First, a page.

“There are few places with historic hamlets settled so sweetly into a rich landscape of forests, farms, and hills with views of a beautiful lake and mountains,” Chris Maron, executive director of Champlain Area Trails (CATS), said in a news release.
Writing about your summer adventures could earn you $500.
“Now in its third cycle, the CATS Travel Writing Contest aims to spread the word about all the Champlain Valley has to offer and promote tourism to the area,” said Gretel Schueller, contest coordinator.
The winner, selected by a guest judge, will receive a $500 first prize. There’s also a chance for the public to pick their favorite story during our online voting in October. The People’s Choice — the story with the most online votes — wins $250.
Winners will also have their entries published online in the CATS destination guide, “Tales from the Trails.”
The guest judge is Diane Chase, author of the Adirondack Family Activities guidebook series, including “Champlain Valley: Plattsburgh to Ticonderoga. Your Four-Season Guide to Over 300 Activities with GPS Coordinates.”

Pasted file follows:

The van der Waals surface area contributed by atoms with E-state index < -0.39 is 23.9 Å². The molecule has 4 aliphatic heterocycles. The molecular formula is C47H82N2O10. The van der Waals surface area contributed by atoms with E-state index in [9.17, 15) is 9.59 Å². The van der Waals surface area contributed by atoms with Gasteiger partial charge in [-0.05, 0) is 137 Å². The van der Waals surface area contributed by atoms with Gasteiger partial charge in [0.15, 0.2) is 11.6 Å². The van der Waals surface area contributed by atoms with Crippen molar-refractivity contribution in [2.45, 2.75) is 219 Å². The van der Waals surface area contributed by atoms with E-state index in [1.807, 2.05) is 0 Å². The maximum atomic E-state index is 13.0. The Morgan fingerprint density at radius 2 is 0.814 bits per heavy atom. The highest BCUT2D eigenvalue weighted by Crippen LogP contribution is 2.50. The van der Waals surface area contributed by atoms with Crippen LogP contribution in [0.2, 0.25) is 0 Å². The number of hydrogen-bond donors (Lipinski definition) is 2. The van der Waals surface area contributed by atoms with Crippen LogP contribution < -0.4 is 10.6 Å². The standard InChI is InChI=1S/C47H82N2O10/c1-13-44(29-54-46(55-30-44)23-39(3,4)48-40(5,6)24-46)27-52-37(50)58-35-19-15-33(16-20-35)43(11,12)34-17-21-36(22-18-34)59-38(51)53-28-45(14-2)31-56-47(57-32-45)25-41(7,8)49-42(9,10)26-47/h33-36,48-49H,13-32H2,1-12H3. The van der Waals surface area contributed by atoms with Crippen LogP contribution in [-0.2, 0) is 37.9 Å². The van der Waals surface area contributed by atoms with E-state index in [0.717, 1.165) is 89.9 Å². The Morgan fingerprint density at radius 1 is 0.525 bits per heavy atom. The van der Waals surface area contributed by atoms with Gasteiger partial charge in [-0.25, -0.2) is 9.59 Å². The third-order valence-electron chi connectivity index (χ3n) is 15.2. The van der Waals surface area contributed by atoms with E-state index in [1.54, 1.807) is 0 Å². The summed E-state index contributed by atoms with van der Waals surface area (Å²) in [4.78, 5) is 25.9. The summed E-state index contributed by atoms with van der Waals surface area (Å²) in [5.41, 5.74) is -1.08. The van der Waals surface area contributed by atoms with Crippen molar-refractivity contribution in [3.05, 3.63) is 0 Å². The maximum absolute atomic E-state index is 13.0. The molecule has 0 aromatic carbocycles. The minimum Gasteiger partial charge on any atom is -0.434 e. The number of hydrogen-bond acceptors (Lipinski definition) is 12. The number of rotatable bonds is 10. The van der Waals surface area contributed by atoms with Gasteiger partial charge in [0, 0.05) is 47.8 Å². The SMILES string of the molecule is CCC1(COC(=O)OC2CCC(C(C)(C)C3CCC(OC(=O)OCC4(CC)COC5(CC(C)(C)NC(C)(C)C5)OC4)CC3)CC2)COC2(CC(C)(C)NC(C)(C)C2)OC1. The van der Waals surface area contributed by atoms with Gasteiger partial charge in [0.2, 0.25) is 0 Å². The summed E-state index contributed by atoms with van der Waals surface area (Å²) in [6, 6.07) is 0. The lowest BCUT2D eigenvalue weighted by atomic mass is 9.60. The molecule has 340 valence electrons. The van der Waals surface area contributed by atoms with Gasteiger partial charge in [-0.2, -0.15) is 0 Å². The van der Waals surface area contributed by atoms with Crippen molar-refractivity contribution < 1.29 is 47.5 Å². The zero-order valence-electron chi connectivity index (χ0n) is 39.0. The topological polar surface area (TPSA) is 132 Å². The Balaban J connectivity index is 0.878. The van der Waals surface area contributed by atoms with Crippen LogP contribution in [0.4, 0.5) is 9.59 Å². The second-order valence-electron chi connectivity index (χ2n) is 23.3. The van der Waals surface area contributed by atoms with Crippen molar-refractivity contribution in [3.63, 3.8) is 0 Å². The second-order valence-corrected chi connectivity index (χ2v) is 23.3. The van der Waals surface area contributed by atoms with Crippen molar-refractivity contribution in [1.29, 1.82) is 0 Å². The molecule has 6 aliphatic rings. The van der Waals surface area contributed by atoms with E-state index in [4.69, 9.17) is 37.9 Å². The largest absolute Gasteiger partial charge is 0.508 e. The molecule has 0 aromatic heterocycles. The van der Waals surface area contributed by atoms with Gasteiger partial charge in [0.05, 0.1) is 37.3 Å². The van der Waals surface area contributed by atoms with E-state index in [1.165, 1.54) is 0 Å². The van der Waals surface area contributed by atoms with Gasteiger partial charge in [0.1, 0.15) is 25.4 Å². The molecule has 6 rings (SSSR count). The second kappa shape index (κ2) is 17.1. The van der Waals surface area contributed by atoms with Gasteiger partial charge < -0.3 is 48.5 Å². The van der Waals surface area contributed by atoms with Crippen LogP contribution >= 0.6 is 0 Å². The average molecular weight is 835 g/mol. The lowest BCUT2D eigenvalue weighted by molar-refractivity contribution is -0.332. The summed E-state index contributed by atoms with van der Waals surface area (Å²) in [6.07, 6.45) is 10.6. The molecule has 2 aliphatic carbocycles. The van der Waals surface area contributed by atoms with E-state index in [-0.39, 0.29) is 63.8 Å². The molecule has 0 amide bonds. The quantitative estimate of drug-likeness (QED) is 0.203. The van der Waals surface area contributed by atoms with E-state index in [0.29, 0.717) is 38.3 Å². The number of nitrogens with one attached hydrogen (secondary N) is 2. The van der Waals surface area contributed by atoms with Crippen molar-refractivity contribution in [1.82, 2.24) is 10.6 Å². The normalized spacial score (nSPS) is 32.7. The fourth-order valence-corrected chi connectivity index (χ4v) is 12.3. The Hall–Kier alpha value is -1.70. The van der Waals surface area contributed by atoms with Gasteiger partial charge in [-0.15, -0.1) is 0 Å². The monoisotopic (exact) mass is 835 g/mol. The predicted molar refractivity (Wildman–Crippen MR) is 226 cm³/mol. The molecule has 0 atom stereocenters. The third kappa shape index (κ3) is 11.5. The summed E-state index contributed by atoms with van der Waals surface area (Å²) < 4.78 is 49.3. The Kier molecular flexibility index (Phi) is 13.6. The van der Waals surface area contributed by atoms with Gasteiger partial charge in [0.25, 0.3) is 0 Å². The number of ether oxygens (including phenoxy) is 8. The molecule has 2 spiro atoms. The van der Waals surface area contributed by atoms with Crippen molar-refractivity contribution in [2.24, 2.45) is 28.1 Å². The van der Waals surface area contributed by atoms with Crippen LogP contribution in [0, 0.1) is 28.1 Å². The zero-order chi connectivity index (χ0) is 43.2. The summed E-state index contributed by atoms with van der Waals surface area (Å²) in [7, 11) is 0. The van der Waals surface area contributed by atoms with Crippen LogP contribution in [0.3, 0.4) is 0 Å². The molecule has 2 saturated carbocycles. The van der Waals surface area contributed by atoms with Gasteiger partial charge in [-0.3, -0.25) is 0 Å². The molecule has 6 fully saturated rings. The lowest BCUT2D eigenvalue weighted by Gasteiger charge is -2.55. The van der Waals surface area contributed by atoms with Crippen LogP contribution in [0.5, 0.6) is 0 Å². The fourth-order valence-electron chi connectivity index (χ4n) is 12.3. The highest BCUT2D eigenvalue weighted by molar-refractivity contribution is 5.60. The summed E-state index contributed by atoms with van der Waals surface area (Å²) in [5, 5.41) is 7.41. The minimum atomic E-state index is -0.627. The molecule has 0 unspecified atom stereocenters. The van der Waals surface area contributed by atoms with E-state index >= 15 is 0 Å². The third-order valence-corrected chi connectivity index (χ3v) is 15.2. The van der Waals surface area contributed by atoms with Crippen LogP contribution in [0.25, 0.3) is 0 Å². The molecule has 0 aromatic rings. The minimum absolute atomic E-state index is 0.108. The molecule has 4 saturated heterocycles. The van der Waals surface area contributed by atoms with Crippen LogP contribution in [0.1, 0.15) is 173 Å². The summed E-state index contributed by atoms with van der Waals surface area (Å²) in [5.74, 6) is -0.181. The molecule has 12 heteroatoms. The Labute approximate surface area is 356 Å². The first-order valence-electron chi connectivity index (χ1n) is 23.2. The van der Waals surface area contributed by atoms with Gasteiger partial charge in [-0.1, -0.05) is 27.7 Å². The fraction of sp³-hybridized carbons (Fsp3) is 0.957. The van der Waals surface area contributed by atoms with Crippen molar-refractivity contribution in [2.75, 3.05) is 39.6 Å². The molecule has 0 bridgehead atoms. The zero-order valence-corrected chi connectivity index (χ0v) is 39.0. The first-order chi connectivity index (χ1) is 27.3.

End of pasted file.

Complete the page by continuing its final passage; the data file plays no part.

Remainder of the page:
The deadline for entries is Sept. 30.
For full contest details, visit www.champlainareatrails.com/contest. For contest-related questions, email CATScontest@gmail.com.
Student strikes gold in international choir competition
CINCINNATI — Morgan Dubrey of Plattsburgh was a member of the Mansfield University Concert Choir that won three gold medals at the World Choir Games in Cincinnati this summer.
The World Choir Games is the largest international choral competition in the world.
The Mansfield University Chorus of Mansfield, Pa., was awarded a gold medal in the Folklore category, placing fourth among 25 choirs and ranking just behind the top choir from Venezuela and two choirs from China. It also ranked second among 12 choirs from around the world in the Mixed Youth Choir category, just behind the champion from China. In the Musica Sacra division, the Concert Choir was among only 12 of 28 choirs competing in this category to achieve the ranking of gold.